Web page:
Amelia Earhart was a childhood hero of mine. Of course by childhood, I refer to a period of time that stretched well into my early twenties...but I'm growing up now.

Wednesday, March 15, 2006

O'er the Band of the Free

(And the Ears of the Brave)

I love freebies. I love when you buy a product that has a free sample of another product shrink-wrapped to the side of it. Even if I don’t particularly want to try the free sample of whatever-it-is, I might be persuaded to spend a little too much on the main product to get the sample. I just think it’s neat. (I also love buying last minute impulse items at the cash register – clearly, I am a marketer’s dream.) My love for freebies, however does not seem to fully encompass the phenomenon known as Opening Band(s).

Maybe you know what I mean. Sunday night I was at a concert waiting intently to hear the band that I actually paid to see, but first I had to slog through the dreaded Opening Bands. (Incidentally, when I just typed the word band my fingers slipped and typed bad – for a few fleeting seconds, I seriously considered leaving it that way.) I say dreaded, because you generally have no idea what you’re in for. They could be really great and you might actually want to hear them again. You might actually look them up on myspace and download tracks (the high-tech version of selling tapes out of one’s car). In truth, I have discovered some of my current favorite bands that way, and in fact, the band I paid to see that night gained their spot “on-the-map” some years ago as the opening act for another, more famous, emo band. Also, in general, when you go to see a big name band, the opening bands are likely to be ones you’ve heard of (ie, when I saw Green Day this fall, Jimmy Eat World & Flogging Molly opened and it was like three-concerts-in-one – it was rad…dude), so I’m really not counting these in my rant right now. All of this aside, yes, you could actually enjoy listening to the O.B., BUT you probably won’t, and, as was the case Sunday, you may feel like your ears need a good cleansing afterward.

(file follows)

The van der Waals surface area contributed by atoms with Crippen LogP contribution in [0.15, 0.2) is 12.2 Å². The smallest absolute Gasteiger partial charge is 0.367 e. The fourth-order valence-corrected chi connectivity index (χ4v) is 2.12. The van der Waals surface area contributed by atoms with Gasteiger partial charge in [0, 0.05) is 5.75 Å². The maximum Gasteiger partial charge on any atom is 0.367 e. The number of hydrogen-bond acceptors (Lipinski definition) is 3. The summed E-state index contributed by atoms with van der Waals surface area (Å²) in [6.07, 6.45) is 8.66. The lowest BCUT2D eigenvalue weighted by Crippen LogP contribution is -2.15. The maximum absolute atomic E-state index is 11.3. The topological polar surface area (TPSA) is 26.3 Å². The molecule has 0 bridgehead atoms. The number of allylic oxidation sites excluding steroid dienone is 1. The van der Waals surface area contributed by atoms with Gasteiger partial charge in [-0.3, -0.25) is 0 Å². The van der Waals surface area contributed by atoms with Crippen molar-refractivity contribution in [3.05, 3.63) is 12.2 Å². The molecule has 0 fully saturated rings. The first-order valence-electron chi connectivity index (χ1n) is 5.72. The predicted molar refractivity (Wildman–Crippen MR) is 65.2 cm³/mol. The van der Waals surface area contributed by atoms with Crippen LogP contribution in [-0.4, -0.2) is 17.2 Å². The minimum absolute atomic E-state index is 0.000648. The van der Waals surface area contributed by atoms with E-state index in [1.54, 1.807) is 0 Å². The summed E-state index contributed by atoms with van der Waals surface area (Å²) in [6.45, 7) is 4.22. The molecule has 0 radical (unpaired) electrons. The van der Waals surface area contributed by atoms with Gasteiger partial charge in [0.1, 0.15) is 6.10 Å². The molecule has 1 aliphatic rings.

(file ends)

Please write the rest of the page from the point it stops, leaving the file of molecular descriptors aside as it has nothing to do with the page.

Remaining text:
You may even decide that as much as you loved the concert you came to see, having to sit through the opening band in an under-air-conditioned room with a lot of sweaty bodies standing too close to one another, was nearly cause to resent the price you paid for the tickets – even if they were free. Fortunately, on Sunday, I was at the Knitting Factory which has other rooms where you can not only find different bands to listen to, but places to sit. I find that the ability to sit while listening to a bad/uninteresting band lessens my dislike of listening to them a great deal. However, I don’t think even sitting could have helped the O.B. in the room my friend & fled from, because the members of the O.B. had apparently decided that rather than practicing for the gig, they would sample all the contents of their grandmother’s medicine cabinet (including the Windex) and prowl around on stage like tribe of rabid, screaming monkeys. To me, this kind of freebie is like those silica gel packets you find in a box of stereo equipment – you don’t want it, you’re really not sure why it’s there in the first place & it will make you sick if you ingest it.


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